The Quentin Tarantino Songbook

April 20, 2016 | By | Add a Comment

The Quentin Tarantino SongbookIt is a well-known fact that in addition to being an accomplished director, Quentin Tarantino is a lover of movies. His films are filled with homages and “quotes” from classic and pulp movies. Anyone who has seen his work also quickly realizes that he loves “old” music—often songs and themes from earlier films and generations. He has an uncanny knack for choosing just the right song for a scene or a character. The idea of doing an evening of music connected with his movies is so natural, it’s hard to imagine that no one has done it before. Co-written (with Ashley Whitrock), directed, and music directed by Adam B. Levowitz, the show (Volume 1) featured music from Reservoir Dogs, Pulp Fiction, and Jackie Brown. Levowitz assembled an 8-piece band (including 5 horns) for the occasion, and staying current with Tarantino’s oeuvre, named it “The Hateful Eight Orchestra.” His arrangements seem right on the money, but on too many occasions we had to take this on faith because the group lacked the precision and tightness this material demands. The music seemed under-rehearsed.

There were five vocalists on hand to recreate aural moments from the three movies; each was given ample time to impress. The results were, again, mixed but the good moments were very good indeed. After the band played an overture of sorts from Pulp Fiction, Scott Coulter, a cabaret favorite, opened with Reservoir Dogs‘ “Little Green Bag” (Jan Visser, George Baker). Coulter revealed a rough, bluesy side that I had not seen before, but definitely want to see again. He jumped into Chuck Berry’s “You Never Can Tell” (Pulp Fiction) with crowd-pleasing gusto, and closed the show with a great rendition of The Grass Roots hit “Midnight Confessions” (Lou T. Josie, Jackie Brown).

Mike Schwitter, with boy-next-door looks, sound, and charm, had people in the audience singing along to “Hooked on a Feeling” (Mark James, Reservoir Dogs) and played the not-quite-innocence of Ricky Nelson’s “Waitin’ in School” (Tommy & Dorsey Burnette, Pulp Fiction) well, but there was too much build-up and not enough pay-off. A talented young man named Blaine Krause was the find of the evening. His smooth rich R&B sound easily morphed into effortless, Philip Bailey-ish falsetto when needed. The Robins’ “Since I First Met You” (Marty Robbins, Pulp Fiction) was sensational, and he topped himself with The Delfonics classic “Didn’t I (Blow Your Mind This Time)” (Thom Bell, William Hart, Jackie Brown), bringing some much needed humor to the proceedings by calling up an unsuspecting woman from the audience to be the center-stage object of his affections.

The women vocalists did not fare as well as their male counterparts. Victoria Cook squandered the great song “Street Life” (Will Jennings, Joe Sample, Jackie Brown), choosing to let it all be about groove and decibel level and failing to touch on the pain and vulnerability inherent in the lyrics. Jessica Hendy fared a bit better with the Dusty Springfield classic “Son of a Preacher Man” (Ronnie Wilkinson, John Hurley, Pulp Fiction), at least telling the story clearly, even if she somehow managed to miss out on the sexuality pulsing through the melody and lyrics. When they paired for Jackie Brown‘s “Inside My Love” (Minnie Ripperton, Richard Rudolph, Leon Ware) their voices blended beautifully and their emphasis on sound over story actually worked well. The men formed a trio for “Flowers on the Wall” (Lew Dorsett, Pulp Fiction), but what should have been a campy fun number turned out to be boring. It sounded as though they had been given the music for it five minutes before showtime and were karaoke-ing their way through it.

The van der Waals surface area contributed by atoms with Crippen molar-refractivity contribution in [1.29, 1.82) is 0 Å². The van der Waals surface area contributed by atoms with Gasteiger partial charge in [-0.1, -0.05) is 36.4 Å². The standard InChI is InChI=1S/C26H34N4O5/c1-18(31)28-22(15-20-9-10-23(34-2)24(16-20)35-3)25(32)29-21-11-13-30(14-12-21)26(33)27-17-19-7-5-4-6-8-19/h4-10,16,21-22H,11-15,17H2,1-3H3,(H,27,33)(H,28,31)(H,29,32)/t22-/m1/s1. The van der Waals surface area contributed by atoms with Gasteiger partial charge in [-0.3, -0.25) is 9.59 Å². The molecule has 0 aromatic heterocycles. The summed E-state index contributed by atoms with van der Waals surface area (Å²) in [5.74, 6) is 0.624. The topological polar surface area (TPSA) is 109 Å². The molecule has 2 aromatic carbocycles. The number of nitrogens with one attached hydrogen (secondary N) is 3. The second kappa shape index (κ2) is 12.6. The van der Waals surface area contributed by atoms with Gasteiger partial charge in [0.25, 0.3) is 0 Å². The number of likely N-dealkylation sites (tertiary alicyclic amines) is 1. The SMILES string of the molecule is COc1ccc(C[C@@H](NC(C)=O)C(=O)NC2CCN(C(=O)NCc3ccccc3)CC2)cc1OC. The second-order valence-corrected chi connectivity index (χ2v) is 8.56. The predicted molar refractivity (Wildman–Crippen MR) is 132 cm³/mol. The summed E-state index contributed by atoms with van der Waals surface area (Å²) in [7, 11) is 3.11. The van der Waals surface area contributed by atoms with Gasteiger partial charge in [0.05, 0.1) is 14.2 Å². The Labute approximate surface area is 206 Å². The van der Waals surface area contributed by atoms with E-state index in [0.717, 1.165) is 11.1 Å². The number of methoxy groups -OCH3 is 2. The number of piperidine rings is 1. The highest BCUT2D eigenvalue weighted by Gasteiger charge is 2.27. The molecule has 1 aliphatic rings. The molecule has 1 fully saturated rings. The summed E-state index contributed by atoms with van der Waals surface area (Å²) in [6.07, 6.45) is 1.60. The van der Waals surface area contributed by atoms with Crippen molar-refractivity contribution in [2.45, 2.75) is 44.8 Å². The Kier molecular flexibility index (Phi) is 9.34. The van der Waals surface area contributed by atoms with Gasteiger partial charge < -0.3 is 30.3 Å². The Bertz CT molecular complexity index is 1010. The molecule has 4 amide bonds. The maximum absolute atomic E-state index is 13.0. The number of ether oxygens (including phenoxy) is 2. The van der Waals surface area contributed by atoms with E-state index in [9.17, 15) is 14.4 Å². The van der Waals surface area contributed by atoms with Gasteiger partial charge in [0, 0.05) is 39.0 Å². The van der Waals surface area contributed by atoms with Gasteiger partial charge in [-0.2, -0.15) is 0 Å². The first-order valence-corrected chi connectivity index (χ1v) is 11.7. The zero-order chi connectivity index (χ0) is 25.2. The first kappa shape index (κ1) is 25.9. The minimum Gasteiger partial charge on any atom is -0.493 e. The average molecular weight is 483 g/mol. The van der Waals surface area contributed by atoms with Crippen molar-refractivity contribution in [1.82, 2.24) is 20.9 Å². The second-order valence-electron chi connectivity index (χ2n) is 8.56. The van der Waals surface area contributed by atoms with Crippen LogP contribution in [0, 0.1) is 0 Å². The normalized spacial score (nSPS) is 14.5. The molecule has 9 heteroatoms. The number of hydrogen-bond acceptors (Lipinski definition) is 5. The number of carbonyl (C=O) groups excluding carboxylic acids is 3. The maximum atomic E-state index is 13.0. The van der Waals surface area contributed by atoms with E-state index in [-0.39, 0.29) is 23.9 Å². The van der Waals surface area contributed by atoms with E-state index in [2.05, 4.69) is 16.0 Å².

Although the program divided the show into sections with titles like “Rising Pressure” and “Love or Intensity of Emotion,” there was no real movement through the piece and no real journey for the audience. When the show ended, with “Midnight Confession,” it just seemed as though someone had timed the thing and said, “Okay, we have to stop now.” There was no build and no climax.

It’s unfortunate because there was potential for an exciting show if more attention had been paid to the vocal performances and more time spent tightening up the band. One can envision this launching a movie music franchise—followed by The John Landis Songbook, The George Lucas Songbook, or The John Hughes Songbook. There’s a wealth of material to explore.

The Quentin Tarantino Songbook, Vol. 1
Nuyorican Poets Café – April 8

Category: Reviews

About the Author ()

Gerry Geddes has directed many cabaret artists, among them Darius de Haas, Andre de Shields, and Helen Baldassare. He's created several musical revues, including the Bistro- and MAC Award-winning "Monday in the Dark with George," and he has produced two Bistro Award-winning CDs. His most recent theatre credit is directing "Hamlet" at the ArcLight Theatre with Australian actor/writer Matthew Newton. He's taught vocal performance at The New School, NYU, and London's Goldsmith College, and conducted private workshops and master classes. As a writer and critic, he covered New York's theatre and cabaret scene for thirty years for various local publications, and for nearly ten years, he co-wrote a national entertainment column. His lyrics have been sung by several cabaret artists, and he's currently at work on a memoir of his life in the city.

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